February 21, 2011

Last Friday was an InDay (A day at LinkedIn where you can take a break from your day-to-day work and build something cool) As a part of the SNA team, we have been building some really cool distributed systems, from storage, to messaging, to search. So we thought it’d be cool on this InDay to put it all together and see what we can come up with.

A challenge we gave ourselves was to see how quickly we can build a scalable Tweet search system. Some requirements:

  • The entire stack must be scalable, e.g. by adding  commodity hardware, it should theoretically handle all tweets with real internet traffic.
  • The part of the system should be able to scale differently, e.g. there is no reason the messaging system needs to scale the same way as the storage system.
  • Fault tolerant – The system should be able to tolerate system failures as well as data corruption.
  • Only 1 day to build it.

We scribbled together the following architecture:

Every component here is an open-source project we have deployed into our production environment with its own scaling characteristics.

Some design considerations and implementation details:

TweetStreamer is a twitter streamer using the twitter API written in Scala. We chose to use it because it is light-weight, simple and frankly, does exactly what we wanted. It can be easily configured to handle different types of twitter feeds.

We now have a data feed, one obvious thing to do is to store it. Voldemort seemed to be an obvious choice. Key = twitter id, value = tweet status (json string).

We also send the feed to a Kafka topic to be consumed by down-stream services, e.g. Sensei (our search system). You can find the code here.

The Sensei/search integration is more work: (code here), We need to setup of the following pieces:

  • How we would parse the query.
  • How to consume indexing events: e.g. extract from a tweet json string pieces of data we want to index. The search node consumes from Kafka, and builds an index-able object from a json string. In this case, we are only interested in 3 pieces of data: unique tweet id, the actual tweet text and the time (to be able to sort on): see (here)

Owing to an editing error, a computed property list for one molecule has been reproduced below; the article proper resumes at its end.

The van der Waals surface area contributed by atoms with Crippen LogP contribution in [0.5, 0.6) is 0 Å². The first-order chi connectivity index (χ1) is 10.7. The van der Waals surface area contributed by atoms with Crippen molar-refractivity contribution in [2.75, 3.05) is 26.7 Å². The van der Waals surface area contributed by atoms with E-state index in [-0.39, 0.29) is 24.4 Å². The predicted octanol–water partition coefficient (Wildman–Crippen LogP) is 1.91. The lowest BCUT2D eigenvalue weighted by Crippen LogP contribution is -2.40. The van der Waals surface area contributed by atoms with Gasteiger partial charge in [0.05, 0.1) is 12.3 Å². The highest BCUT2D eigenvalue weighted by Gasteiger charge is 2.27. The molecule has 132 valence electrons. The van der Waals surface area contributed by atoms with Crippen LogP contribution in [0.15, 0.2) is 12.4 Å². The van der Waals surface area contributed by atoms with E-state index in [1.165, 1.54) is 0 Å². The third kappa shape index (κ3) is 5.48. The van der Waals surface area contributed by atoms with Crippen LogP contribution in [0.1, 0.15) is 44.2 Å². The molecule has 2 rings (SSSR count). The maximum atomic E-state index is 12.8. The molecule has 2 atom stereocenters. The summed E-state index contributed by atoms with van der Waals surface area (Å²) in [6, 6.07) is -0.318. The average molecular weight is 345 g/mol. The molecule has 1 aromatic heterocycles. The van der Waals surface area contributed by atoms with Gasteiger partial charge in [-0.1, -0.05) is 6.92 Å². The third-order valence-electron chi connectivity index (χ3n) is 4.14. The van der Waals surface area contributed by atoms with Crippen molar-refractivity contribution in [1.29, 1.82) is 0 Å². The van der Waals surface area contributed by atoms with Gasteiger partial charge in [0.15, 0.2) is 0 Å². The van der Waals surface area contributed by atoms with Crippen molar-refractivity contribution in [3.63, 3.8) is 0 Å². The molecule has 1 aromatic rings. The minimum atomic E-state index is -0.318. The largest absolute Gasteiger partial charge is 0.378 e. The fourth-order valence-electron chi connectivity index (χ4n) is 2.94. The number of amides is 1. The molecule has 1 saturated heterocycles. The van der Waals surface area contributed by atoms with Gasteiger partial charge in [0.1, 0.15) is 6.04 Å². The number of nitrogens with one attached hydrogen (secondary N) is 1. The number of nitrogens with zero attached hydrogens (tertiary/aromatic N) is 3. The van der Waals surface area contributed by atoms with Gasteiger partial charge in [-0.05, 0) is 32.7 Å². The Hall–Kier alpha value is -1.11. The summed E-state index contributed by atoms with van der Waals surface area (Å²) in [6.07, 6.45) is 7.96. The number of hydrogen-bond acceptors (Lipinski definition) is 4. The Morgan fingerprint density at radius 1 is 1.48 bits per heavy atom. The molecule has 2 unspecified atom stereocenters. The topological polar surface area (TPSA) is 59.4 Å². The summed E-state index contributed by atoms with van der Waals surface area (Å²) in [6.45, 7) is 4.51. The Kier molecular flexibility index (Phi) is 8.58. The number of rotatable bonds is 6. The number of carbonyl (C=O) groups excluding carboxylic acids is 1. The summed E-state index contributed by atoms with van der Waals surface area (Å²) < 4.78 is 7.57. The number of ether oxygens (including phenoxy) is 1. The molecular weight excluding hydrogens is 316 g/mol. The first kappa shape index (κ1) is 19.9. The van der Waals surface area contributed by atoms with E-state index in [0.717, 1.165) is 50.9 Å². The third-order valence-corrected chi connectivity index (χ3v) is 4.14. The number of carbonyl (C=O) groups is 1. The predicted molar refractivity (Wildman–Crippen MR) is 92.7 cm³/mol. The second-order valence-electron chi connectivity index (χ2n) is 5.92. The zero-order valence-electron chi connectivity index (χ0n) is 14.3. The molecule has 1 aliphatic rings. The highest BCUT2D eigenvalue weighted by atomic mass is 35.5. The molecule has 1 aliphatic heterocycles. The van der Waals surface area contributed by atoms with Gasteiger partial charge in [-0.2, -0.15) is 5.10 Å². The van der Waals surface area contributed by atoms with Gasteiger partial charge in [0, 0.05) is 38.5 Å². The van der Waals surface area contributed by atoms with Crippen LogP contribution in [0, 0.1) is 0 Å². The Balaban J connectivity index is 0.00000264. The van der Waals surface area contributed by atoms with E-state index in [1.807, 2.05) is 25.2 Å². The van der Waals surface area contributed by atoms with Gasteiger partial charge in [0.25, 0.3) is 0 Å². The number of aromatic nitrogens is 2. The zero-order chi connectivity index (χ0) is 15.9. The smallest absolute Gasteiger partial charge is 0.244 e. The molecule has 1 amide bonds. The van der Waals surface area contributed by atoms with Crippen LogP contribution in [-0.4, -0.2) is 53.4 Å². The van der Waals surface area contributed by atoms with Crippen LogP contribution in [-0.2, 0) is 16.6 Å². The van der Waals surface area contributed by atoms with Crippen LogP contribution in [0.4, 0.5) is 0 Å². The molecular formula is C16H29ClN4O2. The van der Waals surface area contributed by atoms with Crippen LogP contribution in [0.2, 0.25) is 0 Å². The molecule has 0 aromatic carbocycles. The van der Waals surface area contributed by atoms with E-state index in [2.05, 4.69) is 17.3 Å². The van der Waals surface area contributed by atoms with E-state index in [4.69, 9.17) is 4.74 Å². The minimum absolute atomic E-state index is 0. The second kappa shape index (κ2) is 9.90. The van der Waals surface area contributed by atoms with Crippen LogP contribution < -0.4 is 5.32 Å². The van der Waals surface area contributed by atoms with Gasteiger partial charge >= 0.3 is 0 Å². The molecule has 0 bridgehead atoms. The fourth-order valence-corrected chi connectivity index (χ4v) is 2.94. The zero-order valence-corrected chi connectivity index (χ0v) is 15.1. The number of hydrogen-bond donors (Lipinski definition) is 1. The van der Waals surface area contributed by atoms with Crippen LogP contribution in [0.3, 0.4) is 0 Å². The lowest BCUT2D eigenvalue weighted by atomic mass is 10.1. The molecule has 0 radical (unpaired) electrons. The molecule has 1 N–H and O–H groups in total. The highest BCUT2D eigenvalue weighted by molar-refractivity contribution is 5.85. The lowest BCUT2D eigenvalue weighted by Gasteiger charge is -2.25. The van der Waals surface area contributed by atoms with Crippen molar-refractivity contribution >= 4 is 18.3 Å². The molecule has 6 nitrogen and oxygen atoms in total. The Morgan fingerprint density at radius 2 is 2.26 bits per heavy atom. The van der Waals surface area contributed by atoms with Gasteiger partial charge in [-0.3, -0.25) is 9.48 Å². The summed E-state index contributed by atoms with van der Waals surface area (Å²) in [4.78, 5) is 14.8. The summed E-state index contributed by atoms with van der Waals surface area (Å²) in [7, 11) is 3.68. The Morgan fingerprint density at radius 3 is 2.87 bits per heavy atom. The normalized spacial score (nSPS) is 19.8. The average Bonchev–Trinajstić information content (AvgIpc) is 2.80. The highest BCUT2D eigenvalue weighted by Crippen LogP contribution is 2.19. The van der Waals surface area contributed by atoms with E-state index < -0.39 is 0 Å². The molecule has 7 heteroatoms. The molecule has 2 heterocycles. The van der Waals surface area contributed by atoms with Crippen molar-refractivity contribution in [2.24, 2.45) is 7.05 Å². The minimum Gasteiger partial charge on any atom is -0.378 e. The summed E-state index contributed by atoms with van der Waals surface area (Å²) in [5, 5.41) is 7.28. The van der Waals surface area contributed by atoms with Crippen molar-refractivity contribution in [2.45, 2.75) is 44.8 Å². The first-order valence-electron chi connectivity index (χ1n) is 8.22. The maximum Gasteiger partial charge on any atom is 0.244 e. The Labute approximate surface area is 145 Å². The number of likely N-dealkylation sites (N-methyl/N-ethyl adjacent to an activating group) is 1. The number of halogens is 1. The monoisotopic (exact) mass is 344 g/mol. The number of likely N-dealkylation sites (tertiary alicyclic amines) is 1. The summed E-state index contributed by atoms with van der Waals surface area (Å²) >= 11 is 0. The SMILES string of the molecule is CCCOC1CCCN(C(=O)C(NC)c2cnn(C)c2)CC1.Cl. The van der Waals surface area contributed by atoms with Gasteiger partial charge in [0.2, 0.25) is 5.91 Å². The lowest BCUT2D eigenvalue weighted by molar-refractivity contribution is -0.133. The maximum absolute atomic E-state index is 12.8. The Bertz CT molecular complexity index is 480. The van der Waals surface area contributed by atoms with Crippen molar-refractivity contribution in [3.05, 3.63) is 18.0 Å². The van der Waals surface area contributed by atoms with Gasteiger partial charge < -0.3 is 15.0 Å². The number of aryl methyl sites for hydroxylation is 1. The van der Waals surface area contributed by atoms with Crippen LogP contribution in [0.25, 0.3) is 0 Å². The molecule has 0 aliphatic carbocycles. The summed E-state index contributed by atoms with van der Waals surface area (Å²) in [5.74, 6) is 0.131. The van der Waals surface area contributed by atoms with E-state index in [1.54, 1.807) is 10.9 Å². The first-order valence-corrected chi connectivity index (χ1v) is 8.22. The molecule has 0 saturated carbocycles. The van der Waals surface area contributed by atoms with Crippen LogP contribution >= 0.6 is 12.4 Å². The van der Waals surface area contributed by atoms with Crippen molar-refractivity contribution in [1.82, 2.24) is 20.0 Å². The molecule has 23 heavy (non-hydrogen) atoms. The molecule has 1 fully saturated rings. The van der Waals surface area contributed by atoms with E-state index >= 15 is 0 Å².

• Index data retention policy as we accumulate more and more tweets. For this case, we configured index retention to be 7 days, with the index rolling forward nightly. Here is a wiki on how this works under-the-hood.

The result set contains an array of search hits, each hit containing the tweet id, relevance score and the time. We then for each tweet id, get the original tweet status object from Voldemort and build the result json object. This is done in a Scalatra servlet: see code here.

This pretty much describes the system. Let’s understand some design decisions that were made:

  • One design choice was letting the process that writes to Voldemort also be a Kafka consumer. Although this would be cleaner, we would risk a data-race where search may return hit array before they are yet added to Voldemort. By making sure it is first added to Voldemort, we can rely on it being an authoritative storage for our tweets.
  • You may have already realized Kafka is acting as a proxy for twitter stream, and we could have also streamed tweets directly into the search systems, bypassing the Kafka layer. What we would be missing is the ability to play back tweet events from a specific check-point. One really nice feature about Kafka is that you can keep a consumption point to have data replayed. This makes reindexing for cases such as data corruption and schema changes, etc., possible. Furthermore, to scale search, we would have a growing number of search nodes consume from the same Kafka stream. Kafka is written in a way where adding consumers does not affect through-put of the system really helps in scaling the entire system.
  • Another important design decision was on using Voldemort for storage. One solution would be instead store tweets in the search index, e.g. Lucene stored fields. The benefits with this approach would be stronger consistency between search and store, and also the stored data would follow the retention policy of that’s defined by the search system. However, other than the fact that Lucene stored field is no-where near as optimal comparing to a Voldemort cluster (an implementation issue), there are more convincing reasons:
    • We can first see the consistency benefit for having search and store be together is negligible. Actually, if we follow our assumption of tweets being append-only and we always write to Voldemort first, we really wouldn’t have consistency issues. Yet, having data storage reside on the same search system would disproportionally introduce contention for IO bandwidth and OS cache, as data volume increases, search performance can be negatively impacted.
    • The point about retention is rather valid. Our decision ultimately came down to two points: 1) Voldemort’s growth factor is very different, e.g. adding new records into the system is much cheaper, so it is feasible to have a much longer data retention policy. (see retention setting for Voldemort stores) 2) Having have cluster of tweet storage allows us to integrate with other systems if desired for analytics, display etc.

We tossed up what we built on Github (Chirper Project). As you can see, the amount of code is rather minimal, and yes, we were able to build it in one day.

Here is a screenshot:

screen-shot-2011-02-21-at-94602-pm

chirper screenshot

As you can see, the UI is rather fancy. Read on for part 2 of 2 of this post where Alejandro will detail out the UI portion of this application.

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